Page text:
Writers Jun Tang and Ziyi Jin follow a nuanced story, of a sexagenarian and his lover, a forbidden love that can’t find its safe haven in an unforgiving world. When juxtaposed with the raw scenery of a Mexican hamlet, what White Horses, Silver Mine becomes is a meditative piece; poetic and lingering in its effect.
Juan is a mine owner. His weather-beaten face has seen many summers. A man of few words, hardened by fate, Juan — played by Juan de la Loza — is the 60-something homosexual whose backstory we don’t know about, making it even harder to relate to an already phlegmatic character. It’s in the restraint Loza exercises that his performance shines through. When his agitated workers begin to protest against the unyielding mine, hunger, poverty and civil disorders descend. Amongst them is Sebastian, singled out.
What director Ziyi Jin does is essentially a somersault to the conventional representation. Mexican people are famed for their very expressive conduct. Loud in life, celebratory in death. White Horses, Silver Mine, is quite simply put, the opposite. Subdued in life, deathly calm in picturisation. Even the music (composition by Cali Wang, guitar performed by Peter Lam) is so pointedly used at intermediate moments that it becomes a welcome relief — relief to breathe, relief to despair, relief to mourn the loss of love, hope and life.
Sebastian and Juan’s love is repressed, for it is born in the bosom of a traditional and conservative society. Their intimate moments are neither shown, nor spoken about, but simply felt in Vincente Ferri’s muted breakdown as Sebastian. His back turned to the camera, we see the grieving man, his love unfinished. To counter it is Juan, whose almost archaic hold over himself finds no release. To balance the characters, comes into the play the most well-written part — that of Alex, Juan’s son. Little Brayan Jaramillo Martínez, who plays Alex, is the voice of the film, and perhaps the only voice.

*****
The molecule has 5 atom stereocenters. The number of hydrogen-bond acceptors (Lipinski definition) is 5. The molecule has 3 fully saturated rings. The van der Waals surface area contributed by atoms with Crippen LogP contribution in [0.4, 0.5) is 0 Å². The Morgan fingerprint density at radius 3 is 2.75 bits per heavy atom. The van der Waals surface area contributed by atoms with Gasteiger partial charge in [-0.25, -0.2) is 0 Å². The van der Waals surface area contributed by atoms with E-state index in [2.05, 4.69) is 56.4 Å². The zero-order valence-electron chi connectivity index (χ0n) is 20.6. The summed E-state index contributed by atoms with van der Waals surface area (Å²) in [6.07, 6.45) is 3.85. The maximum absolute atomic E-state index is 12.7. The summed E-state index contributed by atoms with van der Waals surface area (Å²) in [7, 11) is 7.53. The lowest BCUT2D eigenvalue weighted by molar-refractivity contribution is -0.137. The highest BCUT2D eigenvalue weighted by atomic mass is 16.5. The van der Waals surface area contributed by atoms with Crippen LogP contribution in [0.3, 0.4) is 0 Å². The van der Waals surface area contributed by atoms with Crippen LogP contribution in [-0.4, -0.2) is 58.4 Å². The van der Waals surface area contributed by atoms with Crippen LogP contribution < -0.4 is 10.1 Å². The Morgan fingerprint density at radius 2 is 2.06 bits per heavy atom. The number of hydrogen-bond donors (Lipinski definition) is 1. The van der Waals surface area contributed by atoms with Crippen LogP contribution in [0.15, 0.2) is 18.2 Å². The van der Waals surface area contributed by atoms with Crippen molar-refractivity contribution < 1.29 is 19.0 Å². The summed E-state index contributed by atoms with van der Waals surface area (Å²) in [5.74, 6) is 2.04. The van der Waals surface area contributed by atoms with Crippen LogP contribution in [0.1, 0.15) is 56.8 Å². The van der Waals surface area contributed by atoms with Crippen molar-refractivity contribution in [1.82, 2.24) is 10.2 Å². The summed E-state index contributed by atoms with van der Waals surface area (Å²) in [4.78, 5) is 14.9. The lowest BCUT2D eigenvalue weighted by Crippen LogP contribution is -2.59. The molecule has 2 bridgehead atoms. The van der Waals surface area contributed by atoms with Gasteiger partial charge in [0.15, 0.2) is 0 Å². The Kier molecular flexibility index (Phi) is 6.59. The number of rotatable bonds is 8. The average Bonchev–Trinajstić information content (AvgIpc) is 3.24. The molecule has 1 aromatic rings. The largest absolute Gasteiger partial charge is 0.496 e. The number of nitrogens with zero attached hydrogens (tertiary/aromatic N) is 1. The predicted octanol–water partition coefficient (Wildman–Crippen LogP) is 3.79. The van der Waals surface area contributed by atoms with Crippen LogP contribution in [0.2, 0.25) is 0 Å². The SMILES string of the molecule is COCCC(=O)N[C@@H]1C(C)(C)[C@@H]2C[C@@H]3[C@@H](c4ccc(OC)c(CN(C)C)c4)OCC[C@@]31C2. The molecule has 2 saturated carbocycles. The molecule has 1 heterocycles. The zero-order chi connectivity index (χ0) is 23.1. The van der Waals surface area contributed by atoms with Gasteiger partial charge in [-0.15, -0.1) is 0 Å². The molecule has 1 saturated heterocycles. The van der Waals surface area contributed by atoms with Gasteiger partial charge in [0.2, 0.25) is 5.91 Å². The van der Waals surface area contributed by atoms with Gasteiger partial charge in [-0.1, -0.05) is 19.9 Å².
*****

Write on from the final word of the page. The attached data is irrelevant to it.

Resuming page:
In the boy, we see what is painfully lacking in the adults — the freedom to express their love, hurt and anger. Alex, who shares a particularly warm relationship with Sebastian, senses it all and is yet clueless of what the dynamics are between the adults, but is nevertheless torn by its consequence. Yiqing Yu, whose editing made Under The Flag temporal, brings disquiet to the 14:48 minutes of White Horses, Silver Mine. That, along with the brilliantly enabled cinematography of Xun He, gives the audience languid shots of the unforgiving Mexican landscape; a beautiful choice considering how parallel the story runs to this setting.
It’s in Jin’s delicate approach to the story that the film’s success lies. In leaving it to the audience to feel the restrictions and unfulfillment of a treasured love, the men become both, the prisoners of their own choices and victims to their circumstances, and as Alex, we too are simply left despairing.
The tastefully chosen metaphors of white horses and silver mine resonate with the characters and their story. Martínez, who as Alex, is simply brilliant, offers the narrative its closure, just as he opens it, even as we are left seeking for one.
White Horses, Silver Mine is soulful and bare and in the gentle exploration of homosexuality, traditions and class divide against a beautifully told love story, what Jin has offered is a poignant short.#ShortFilmReview: White Horses, Silver Mine: Here, love doesn't conquer all. Click To Tweet
White Horses, Silver Mine: A Tale Of Unfulfilled Love Set Against Sweeping Visuals